It's also a compelling tale of power, cover-ups and idealism - meat and drink for Harris, a former political journalist. In some ways, the only surprise is that he hasn't turned to the subject before. As far back as 2001, he was comparing the treatment of his close friend Peter Mandelson, who had just been sacked for the second time by Tony Blair, to the Dreyfus affair.

"The thing I like doing is writing about power and structures and how they affect life. In this case you really see a model of how bureaucracies in any society and at any time cover up their mistakes, and how they will square this in their own conscience by saying that it's for the greater good. I found writing the book quite radicalising in a way. I don't think I will ever look at the government and armed forces and institutions generally in the same way again."

Harris was helped in his research by the French Government's recent decision to make available online all the secret files relating to the case (affairedreyfus.com). At the rotten heart of the conspiracy against Dreyfus was an intelligence unit called the Statistical Section, located in crumbling offices behind the Ministry of War.

"A bit like MI5 in the early 70s, the Statistical Section was going rogue and made up of a group of quite paranoid right-wing figures. When you write historical books, you bring what you know about the present to it. And I'm sure that little set-up [the Statistical Section] was like MI5, seeing traitors everywhere, breaking into things, forging things, generally quite out of control."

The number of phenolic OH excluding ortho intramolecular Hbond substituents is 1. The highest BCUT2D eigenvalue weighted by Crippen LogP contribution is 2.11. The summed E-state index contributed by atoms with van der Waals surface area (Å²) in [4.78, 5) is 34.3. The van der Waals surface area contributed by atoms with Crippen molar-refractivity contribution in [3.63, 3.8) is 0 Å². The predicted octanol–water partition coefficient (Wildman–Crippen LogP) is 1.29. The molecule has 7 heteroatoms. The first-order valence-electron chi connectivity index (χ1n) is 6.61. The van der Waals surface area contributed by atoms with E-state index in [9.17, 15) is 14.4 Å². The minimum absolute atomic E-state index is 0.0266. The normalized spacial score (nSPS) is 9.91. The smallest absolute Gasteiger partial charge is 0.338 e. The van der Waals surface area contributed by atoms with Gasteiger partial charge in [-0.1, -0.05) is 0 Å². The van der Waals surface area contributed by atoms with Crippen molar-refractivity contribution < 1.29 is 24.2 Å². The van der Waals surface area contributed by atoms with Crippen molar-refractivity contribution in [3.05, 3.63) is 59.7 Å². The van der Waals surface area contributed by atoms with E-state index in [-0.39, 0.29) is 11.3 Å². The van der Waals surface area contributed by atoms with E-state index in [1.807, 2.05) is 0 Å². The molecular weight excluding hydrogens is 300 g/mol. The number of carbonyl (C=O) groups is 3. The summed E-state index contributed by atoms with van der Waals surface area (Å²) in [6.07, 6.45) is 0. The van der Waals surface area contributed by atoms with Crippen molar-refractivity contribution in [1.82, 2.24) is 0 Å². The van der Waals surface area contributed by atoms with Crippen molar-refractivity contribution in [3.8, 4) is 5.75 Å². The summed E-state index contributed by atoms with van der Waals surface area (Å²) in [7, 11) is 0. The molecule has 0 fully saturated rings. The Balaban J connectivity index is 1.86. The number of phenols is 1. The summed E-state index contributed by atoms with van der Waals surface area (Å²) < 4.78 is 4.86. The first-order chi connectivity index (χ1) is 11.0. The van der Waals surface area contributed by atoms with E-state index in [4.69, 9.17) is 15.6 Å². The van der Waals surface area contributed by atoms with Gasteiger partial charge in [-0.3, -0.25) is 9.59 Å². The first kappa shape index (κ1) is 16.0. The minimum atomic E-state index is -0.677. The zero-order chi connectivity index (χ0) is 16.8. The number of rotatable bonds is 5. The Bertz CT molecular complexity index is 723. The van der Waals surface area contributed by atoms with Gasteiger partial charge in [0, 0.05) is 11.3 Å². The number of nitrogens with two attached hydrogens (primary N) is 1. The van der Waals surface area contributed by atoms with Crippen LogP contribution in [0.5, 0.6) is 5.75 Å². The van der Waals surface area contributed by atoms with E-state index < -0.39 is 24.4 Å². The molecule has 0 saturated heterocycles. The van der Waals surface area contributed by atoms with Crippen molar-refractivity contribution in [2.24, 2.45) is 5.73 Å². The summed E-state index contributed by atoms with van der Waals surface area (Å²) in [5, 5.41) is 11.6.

The figure of Picquart - cool, aloof, highly intelligent - provided Harris with his introduction to a large cast of characters that includes ministers of war, generals, spooks, lawyers, gay diplomats, forgers and handwriting experts. Intriguingly, there was little love lost between Picquart and the man whose freedom he was fighting for. "I love that understatement in their relationship. These two men were utterly entwined and dependent on each other, and yet there was no contact between them."

Harris says that if he had been writing a screenplay, he might have been tempted to up the feelgood factor and bring the two men closer together. But he had agreed with Polanski that he would do the novel first and work on a film afterwards.